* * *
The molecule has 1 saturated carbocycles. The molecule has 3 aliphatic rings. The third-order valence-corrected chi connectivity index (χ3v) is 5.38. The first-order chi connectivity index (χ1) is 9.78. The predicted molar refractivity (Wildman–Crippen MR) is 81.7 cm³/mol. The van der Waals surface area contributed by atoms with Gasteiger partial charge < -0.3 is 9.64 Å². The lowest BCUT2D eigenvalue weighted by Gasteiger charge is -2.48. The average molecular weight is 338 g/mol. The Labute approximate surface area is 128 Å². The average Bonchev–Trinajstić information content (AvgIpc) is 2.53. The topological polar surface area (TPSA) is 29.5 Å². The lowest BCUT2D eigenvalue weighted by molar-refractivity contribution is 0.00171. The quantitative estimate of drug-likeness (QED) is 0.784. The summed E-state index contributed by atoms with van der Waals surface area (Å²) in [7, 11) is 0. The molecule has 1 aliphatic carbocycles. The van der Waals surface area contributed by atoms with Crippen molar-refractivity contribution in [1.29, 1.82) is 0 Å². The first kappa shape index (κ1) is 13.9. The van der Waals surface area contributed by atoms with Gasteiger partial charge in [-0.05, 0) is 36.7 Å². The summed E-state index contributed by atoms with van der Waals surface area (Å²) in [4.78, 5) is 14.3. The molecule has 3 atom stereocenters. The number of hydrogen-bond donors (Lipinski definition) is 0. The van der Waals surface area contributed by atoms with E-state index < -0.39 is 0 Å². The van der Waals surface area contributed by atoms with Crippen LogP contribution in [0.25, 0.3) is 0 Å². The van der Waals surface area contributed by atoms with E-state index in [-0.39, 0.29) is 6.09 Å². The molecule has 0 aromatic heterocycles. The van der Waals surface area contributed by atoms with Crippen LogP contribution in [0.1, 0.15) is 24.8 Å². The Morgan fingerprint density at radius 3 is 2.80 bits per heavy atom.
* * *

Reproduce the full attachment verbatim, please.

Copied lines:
The molecule has 1 saturated carbocycles. The molecule has 3 aliphatic rings. The third-order valence-corrected chi connectivity index (χ3v) is 5.38. The first-order chi connectivity index (χ1) is 9.78. The predicted molar refractivity (Wildman–Crippen MR) is 81.7 cm³/mol. The van der Waals surface area contributed by atoms with Gasteiger partial charge < -0.3 is 9.64 Å². The lowest BCUT2D eigenvalue weighted by Gasteiger charge is -2.48. The average molecular weight is 338 g/mol. The Labute approximate surface area is 128 Å². The average Bonchev–Trinajstić information content (AvgIpc) is 2.53. The topological polar surface area (TPSA) is 29.5 Å². The lowest BCUT2D eigenvalue weighted by molar-refractivity contribution is 0.00171. The quantitative estimate of drug-likeness (QED) is 0.784. The summed E-state index contributed by atoms with van der Waals surface area (Å²) in [7, 11) is 0. The molecule has 1 aliphatic carbocycles. The van der Waals surface area contributed by atoms with Crippen molar-refractivity contribution in [1.29, 1.82) is 0 Å². The first kappa shape index (κ1) is 13.9. The van der Waals surface area contributed by atoms with Gasteiger partial charge in [-0.05, 0) is 36.7 Å². The summed E-state index contributed by atoms with van der Waals surface area (Å²) in [4.78, 5) is 14.3. The molecule has 3 atom stereocenters. The number of hydrogen-bond donors (Lipinski definition) is 0. The van der Waals surface area contributed by atoms with E-state index < -0.39 is 0 Å². The van der Waals surface area contributed by atoms with Crippen LogP contribution in [0.25, 0.3) is 0 Å². The van der Waals surface area contributed by atoms with E-state index in [-0.39, 0.29) is 6.09 Å². The molecule has 0 aromatic heterocycles. The van der Waals surface area contributed by atoms with Crippen LogP contribution in [0.1, 0.15) is 24.8 Å². The Morgan fingerprint density at radius 3 is 2.80 bits per heavy atom.